The Japanese Pavilion and Human Hypocrisy

The following story is quoted from the department entitled “The World Today”, prepared each week by the Rev. E. J. Tanis of Chicago, Illinois, for “The Banner”. It appeared in the issue for the week of Friday, January 9th, 1942, as an example of the deceitfulness of men.

“The Japanese building in the New York World’s Fair cost $250,000. When the fair was closed it was decided that this beautiful building should remain standing. Perhaps it was left standing as a symbol of peace between Japan and America.

When Major LaGuardia accepted the building from the Japanese, in 1940, at the opening of the fair, the Japanese consul general made a speech including these felicitous words:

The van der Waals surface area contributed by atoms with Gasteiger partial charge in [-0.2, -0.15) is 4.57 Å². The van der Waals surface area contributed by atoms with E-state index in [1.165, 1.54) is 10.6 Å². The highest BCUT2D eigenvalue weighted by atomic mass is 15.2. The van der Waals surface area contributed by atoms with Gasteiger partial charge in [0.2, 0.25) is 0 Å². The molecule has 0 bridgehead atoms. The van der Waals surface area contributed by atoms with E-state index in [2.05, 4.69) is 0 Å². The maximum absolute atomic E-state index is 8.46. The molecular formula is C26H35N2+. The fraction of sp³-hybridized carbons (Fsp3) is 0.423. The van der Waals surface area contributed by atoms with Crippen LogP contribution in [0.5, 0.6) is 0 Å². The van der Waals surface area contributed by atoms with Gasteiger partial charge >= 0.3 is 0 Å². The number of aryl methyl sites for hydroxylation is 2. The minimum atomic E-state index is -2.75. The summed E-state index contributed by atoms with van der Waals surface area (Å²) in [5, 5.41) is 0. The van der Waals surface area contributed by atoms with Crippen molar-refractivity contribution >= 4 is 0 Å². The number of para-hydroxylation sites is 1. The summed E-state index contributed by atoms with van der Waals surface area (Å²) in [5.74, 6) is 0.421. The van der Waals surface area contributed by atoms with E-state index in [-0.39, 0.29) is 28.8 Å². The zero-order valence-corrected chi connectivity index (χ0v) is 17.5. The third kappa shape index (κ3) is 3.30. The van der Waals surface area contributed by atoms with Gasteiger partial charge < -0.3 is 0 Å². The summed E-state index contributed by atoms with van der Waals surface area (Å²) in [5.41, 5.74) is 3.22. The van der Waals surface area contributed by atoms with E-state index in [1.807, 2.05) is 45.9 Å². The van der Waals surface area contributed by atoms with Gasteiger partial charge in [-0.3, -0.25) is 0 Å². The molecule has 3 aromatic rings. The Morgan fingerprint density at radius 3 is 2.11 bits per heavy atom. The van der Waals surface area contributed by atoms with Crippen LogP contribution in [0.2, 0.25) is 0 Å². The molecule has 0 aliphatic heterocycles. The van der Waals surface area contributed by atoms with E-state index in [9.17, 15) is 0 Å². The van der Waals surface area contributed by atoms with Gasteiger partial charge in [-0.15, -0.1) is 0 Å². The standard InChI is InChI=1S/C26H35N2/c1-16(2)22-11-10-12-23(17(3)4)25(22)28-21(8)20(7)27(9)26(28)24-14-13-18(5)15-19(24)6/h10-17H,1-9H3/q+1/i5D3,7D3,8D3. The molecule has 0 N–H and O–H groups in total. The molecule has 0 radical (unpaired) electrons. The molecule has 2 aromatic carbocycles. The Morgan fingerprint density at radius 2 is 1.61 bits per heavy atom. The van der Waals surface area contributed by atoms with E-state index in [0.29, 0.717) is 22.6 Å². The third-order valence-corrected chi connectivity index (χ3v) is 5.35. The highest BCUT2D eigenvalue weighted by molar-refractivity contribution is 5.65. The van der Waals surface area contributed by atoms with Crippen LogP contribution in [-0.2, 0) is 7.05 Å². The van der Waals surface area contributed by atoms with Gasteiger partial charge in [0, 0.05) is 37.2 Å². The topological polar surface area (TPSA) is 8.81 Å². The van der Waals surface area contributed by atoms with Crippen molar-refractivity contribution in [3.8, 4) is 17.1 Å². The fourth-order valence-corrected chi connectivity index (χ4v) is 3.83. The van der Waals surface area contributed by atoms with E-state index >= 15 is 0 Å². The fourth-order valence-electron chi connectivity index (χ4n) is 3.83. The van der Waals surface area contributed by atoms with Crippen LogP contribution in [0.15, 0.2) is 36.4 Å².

“In such a world of turmoil and unrest as we are confronted with these days, all the more precious are peace and goodwill among nations. May this beautiful pavilion and garden stand in this park forever as a monument of our sincere aspirations for peace and good will between our two great nations across the Pacific.”

“Forever,” said the Japanese speaker.

And in less than two years “peace and good will” made way for war and ill feeling.

“For we are but of yesterday and know nothing” Job 8:9. Therefore: “Put not your trust in princes, nor in the son of man, In whom there is no help”, Psalm 146.